To choose models that satisfy de Finetti’s criteria of coherence, we impose the additional conditions (iii)-(v) on RCMs. As with de Finetti’s concept of coherence, condition (iv) also explicitly prohibits the use of contradictory premises.9 Together, conditions (i)-(v) provide an improved method of model validation.

Condition (iii) has also been advocated by Zellner (1988). If prediction were the only criterion of interest, there would be no need to separate direct effects from indirect and mismeasurement effects. But if we are interested in economic explanations – for example, a transmission mechanism of a particular policy action – we need to separate these effects. Equation (19.9) will have the highest explanatory power whenever it coincides with the true money demand function. It would be fortunate if Zn=з ajt^0jt were offset exactly by v0t and if ZjL3 ajt^1jt (or Zn= 3 ajWyt) and -(a 1t + з a^t) т (or – (a* + ZnjLз a^-t) y canceled each

other. In this case, y0t = a0t, y1t = a1t, y2t = a2t, and equation (19.12) has the same explanatory power as equation (19.9). Alternatively, when y1t Ф a1t and y2t Ф a2t, equation (19.12) explains well if it is closer to the true money demand function than to any other equation and cannot provide the proper explanations otherwise. To discern which one of these cases is true given the data on mt, rt, and yt, an accurate means for separating a1t and a2t from the other terms of y1t and y2t is needed. Equation (19.15) attempts to make such a separation.

Condition (iv) conforms to de Finetti’s (1974b) requirement of coherence – namely, that statistical analysis applied to data should not violate probability laws. We apply this requirement in a somewhat different manner. To explain, consider the following example. Equation (19.12) represents a particular economic (i. e. money demand) relationship that we have in mind but cannot estimate. What we can estimate is equation (19.15). Underlying equation (19.15) are equation (19.12) and Assumptions 1 and 2. Thus, estimation requires that Assumptions 1 and 2 are consistent with the real-world interpretations of the coefficients of equation (19.12) so that de Finetti’s condition is satisfied. Assumptions 1 and 2 are consistent with the real-world interpretations of the coefficients of equation (19.12) if the concomitants included in equation (19.1з) satisfy Assumptions 1 and 2. For example, Assumptions 1 and 2 are satisfied if the correlations between (y0t, y1t, y2t) and (rt, yt) arise because of their dependence on a common third set of variables, Zjt, j = 1,…, p, and if these z s together with ek/t-1, k = 0, 1, 2, capture all the variation in y1t and y2t and almost all the variation in y0t. An example of forecasts that do not satisfy de Finetti’s requirement of coherence is a forecast of mt from equation (19.8), since the premises of this equation are inconsistent with the real-world interpretations of the coefficients of equation (19.12).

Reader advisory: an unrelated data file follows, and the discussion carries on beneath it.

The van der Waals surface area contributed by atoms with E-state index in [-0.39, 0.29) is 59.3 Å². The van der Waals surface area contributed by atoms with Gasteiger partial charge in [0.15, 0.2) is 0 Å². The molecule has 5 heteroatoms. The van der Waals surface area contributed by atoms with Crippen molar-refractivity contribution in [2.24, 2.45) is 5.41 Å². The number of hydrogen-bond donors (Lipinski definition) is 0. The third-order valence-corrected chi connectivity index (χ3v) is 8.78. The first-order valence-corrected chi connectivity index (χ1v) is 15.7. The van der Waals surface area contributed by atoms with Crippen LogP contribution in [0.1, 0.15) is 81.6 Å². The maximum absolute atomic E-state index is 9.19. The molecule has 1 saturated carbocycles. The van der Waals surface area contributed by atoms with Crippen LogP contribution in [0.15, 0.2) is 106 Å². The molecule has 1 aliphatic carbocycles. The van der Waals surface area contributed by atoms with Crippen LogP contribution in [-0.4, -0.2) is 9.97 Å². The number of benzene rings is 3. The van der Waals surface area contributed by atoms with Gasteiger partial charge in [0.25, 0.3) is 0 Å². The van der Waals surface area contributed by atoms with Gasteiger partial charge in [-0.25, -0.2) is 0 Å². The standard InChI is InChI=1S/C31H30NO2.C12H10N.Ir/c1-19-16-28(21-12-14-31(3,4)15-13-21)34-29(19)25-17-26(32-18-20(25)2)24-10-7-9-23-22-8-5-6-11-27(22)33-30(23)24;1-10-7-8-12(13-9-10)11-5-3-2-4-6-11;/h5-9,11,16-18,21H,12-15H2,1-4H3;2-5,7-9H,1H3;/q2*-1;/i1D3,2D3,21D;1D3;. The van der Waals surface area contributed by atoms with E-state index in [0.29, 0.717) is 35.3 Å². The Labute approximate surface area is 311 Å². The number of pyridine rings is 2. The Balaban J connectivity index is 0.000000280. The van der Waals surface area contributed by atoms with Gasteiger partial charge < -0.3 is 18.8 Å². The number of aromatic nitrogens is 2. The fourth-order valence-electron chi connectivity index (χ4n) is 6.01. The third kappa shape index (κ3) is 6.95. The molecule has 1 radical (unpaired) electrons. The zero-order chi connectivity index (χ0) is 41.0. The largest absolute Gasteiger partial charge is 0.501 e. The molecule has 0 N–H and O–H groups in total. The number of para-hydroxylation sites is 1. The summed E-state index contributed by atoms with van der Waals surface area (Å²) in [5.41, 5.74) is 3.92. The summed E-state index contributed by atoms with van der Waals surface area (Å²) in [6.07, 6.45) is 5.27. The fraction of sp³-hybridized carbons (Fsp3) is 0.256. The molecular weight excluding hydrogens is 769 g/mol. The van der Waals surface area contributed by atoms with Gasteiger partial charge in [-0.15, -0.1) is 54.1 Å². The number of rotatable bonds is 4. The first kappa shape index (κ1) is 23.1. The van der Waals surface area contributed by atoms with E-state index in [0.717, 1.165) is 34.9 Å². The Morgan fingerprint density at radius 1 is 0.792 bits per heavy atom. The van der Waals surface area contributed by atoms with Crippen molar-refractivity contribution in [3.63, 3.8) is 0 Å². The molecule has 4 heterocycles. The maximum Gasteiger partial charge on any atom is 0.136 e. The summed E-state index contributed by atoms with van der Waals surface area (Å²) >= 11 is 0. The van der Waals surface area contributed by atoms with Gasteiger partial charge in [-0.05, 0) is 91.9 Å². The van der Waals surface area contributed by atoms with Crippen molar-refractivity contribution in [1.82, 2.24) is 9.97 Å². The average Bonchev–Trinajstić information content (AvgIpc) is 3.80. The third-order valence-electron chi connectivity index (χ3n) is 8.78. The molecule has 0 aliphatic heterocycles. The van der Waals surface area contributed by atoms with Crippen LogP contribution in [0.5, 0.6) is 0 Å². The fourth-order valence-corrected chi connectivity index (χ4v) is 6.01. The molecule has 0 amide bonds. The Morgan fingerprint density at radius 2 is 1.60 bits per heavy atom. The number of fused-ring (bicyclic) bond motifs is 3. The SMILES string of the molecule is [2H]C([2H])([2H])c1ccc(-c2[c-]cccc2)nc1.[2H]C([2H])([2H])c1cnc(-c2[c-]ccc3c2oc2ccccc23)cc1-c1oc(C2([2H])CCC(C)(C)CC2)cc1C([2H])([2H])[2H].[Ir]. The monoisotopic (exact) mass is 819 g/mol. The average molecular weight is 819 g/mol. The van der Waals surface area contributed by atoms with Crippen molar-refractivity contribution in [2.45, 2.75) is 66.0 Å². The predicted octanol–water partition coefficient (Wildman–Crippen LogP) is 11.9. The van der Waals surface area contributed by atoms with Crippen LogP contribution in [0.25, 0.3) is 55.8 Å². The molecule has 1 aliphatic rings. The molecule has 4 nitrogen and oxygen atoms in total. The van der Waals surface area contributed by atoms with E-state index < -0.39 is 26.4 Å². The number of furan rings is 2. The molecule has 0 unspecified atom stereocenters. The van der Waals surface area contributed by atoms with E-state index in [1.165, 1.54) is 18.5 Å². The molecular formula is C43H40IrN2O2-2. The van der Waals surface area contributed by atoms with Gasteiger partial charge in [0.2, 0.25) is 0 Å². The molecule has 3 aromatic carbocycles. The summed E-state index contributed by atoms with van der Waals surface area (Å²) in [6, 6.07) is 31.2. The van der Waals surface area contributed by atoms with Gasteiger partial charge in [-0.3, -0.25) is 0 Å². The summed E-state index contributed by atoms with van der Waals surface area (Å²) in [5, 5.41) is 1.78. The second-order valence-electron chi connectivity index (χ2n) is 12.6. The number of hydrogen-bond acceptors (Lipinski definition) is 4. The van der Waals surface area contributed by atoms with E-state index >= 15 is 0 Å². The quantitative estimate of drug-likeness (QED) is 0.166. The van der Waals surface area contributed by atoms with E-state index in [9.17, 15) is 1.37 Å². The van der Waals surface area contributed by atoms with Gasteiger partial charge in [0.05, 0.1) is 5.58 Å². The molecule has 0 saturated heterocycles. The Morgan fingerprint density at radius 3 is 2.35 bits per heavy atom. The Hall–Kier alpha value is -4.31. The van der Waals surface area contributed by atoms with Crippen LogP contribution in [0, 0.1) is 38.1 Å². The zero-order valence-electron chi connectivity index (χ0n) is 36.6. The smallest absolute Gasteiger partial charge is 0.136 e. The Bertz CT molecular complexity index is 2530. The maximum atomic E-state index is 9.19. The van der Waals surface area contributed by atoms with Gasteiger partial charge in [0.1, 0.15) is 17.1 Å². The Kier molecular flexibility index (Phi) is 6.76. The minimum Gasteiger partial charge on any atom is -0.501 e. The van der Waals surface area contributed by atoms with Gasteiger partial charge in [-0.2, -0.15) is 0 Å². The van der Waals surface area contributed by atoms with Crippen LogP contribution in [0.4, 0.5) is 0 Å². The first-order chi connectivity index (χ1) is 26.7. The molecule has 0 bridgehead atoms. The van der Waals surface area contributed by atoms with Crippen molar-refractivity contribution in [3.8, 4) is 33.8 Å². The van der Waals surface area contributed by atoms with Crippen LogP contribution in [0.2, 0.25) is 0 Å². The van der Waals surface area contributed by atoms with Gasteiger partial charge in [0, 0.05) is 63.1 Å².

Condition (v) concerns the sensitivity of the signs and magnitudes of direct effects to changes in the set of concomitants. Following Pratt and Schlaifer (1988, p. 45), we state that the only convincing evidence that equation (19.12) under Assumptions 1 and 2 coincides with the true money demand function is of the following kind. It is found that the signs and statistical significance of the estimates of a 1t and a 2t remain virtually unchanged as one set of concomitants (other than those determining a1t and a 2t) after another is introduced into equation (19.13), until finally it is easier to believe that r* and y* have the effects they seem to have on m* than to believe that they are merely the proxies for some other, as yet undiscovered, variable or variables.